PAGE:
CNN says Homeland Security Secretary Michael Chertoff is the top contender to replace Gonzales, while MSNBC is speculating that it may be Sen. Orrin Hatch (R-UT) or — what a concept! — someone in the Justice Department who actually has some experience and inside knowledge of the mess there.
Bush is scheduled to speak from Crawford later this morning. I wonder if he plans to name his nominee today or just hold a love-fest with Fredo.
Another high-level Bush appointee gone. It must be August.
From the Fall 2007 issue of “The Key Reporter,” page 11 (“ΦΒΚ in the News”):
President Bushed announced May 30 that Bob Zoellick (Swarthmore College, 1975), former U.S. Deputy Secretary of State and U.S. Trade Representative, would replace Paul Wolfowitz (Cornell University, 1964) as World Bank President.
Sure, it looks like a typo. But that’s just because these super-smart people know how to be really subtle.
As best I can tell from the article, the Board only banned state legislators from working in the two-year college system. So, while I applaud the effort to end double-dipping, I wonder if it will hold up under a constitutional challenge.
The Alabama constitution isn’t exactly transparent when it comes to a lay person, so I’d appreciate any attorneys out there weighing in on this. Is it constitutionally okay to ban a sub-group of state employees from serving in the legislature? Would it be better if the ban covered anyone who works for the state or derives a significant portion of business revenue from state contracts? And (I’m sure this is really elementary to those of you who know the law), does a court challenge of a ban passed by a state agency work the same way as a court challenge of legislation? IIRC, an individual can’t challenge the constitutionality of a law unless that law has been enforced on the individual. Yet I see the AEA plans to file suit today.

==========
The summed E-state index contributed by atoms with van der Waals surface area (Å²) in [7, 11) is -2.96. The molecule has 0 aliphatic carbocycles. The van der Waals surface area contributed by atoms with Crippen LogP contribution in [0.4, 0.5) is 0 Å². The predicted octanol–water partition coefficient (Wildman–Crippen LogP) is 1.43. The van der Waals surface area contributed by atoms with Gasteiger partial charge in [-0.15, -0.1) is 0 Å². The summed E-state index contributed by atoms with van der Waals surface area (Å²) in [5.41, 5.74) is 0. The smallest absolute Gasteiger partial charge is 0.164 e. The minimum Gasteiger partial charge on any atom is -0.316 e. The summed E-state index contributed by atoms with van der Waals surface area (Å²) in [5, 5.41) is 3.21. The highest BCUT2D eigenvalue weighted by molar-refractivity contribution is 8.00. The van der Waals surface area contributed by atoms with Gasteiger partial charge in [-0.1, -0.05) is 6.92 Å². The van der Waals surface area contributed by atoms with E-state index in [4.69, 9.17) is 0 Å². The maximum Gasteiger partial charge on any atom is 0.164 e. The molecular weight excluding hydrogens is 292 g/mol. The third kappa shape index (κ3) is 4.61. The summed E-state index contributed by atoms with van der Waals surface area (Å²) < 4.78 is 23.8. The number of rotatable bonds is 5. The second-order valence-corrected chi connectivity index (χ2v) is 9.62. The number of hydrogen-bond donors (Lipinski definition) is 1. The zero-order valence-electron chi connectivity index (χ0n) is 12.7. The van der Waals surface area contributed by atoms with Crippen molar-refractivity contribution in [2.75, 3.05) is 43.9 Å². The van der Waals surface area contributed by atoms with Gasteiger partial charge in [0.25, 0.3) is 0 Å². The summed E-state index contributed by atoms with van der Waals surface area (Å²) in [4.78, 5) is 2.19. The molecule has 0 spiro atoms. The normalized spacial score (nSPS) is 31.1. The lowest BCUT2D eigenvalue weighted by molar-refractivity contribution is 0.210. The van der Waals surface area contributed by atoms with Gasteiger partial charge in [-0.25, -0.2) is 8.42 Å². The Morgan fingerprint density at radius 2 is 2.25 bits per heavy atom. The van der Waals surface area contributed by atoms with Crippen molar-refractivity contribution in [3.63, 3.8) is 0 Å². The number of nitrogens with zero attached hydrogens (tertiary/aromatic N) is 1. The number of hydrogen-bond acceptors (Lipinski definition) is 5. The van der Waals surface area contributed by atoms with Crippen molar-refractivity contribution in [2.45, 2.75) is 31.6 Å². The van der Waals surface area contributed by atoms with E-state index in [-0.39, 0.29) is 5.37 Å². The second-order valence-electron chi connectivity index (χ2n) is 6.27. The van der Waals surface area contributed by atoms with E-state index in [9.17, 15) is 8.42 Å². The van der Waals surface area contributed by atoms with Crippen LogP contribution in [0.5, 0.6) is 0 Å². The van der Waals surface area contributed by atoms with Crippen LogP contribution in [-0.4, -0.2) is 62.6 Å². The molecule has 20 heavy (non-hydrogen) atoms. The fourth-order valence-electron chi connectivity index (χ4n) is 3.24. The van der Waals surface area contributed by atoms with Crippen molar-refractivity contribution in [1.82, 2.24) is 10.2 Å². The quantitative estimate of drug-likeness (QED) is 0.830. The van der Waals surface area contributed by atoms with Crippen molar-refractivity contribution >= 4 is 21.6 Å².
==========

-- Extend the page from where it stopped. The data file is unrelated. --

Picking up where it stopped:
Lots of questions, and I’m asking because I’d like to understand this situation better. On the face of it, clearly legislators should not be holding do-nothing state jobs that essentially pay them to be lobbyists-with-votes. And the double-dipping in the two-year system has been particularly egregious. But — not to get too clichéd here – shutting one door just means enterprising legislators, and those who want to influence them, will just find an open window.
Businesses, interest groups, and agencies that want to influence our legislators don’t need to hire them; a legislator can pick up, at a minimum, an extra $7,500 per lobbyist every year without reporting it.1 So the legislators who were using the two-year system as their own personal cash cow may be out of luck, but there’s nothing stopping those who are captive to other special interests from cashing in. And, to state the obvious, as long as we have a part-time legislature, most of those who serve will also have other employment. What prevents a corporation from hiring a legislator or two to be its own pet lobbyists?
Legislators who are unhappy with the two-year college employment ban are threatening to take the fight back to the legislature. Gee, I can’t tell you how excited I would be if they spent next year’s session (or possibly a fall special session) deadlocked over this. Wouldn’t it be wonderful if they’d come together and pass some comprehensive ethics reform with real teeth?
Yeah, I know. I’m not holding my breath, either.
1Lobbyists can spend up to $250 per day, per legislator, without any public reporting of their expenditures. If a legislator took the maximum contribution on each of the 30 allowed legislative days per year, that would add up to $7,500. If a lobbyist wanted to put the legislator on the annual payroll, as it were, the take rises to $65,000. That’s per lobbyist, and last I heard there were around three times as many lobbyists as legislators in Montgomery.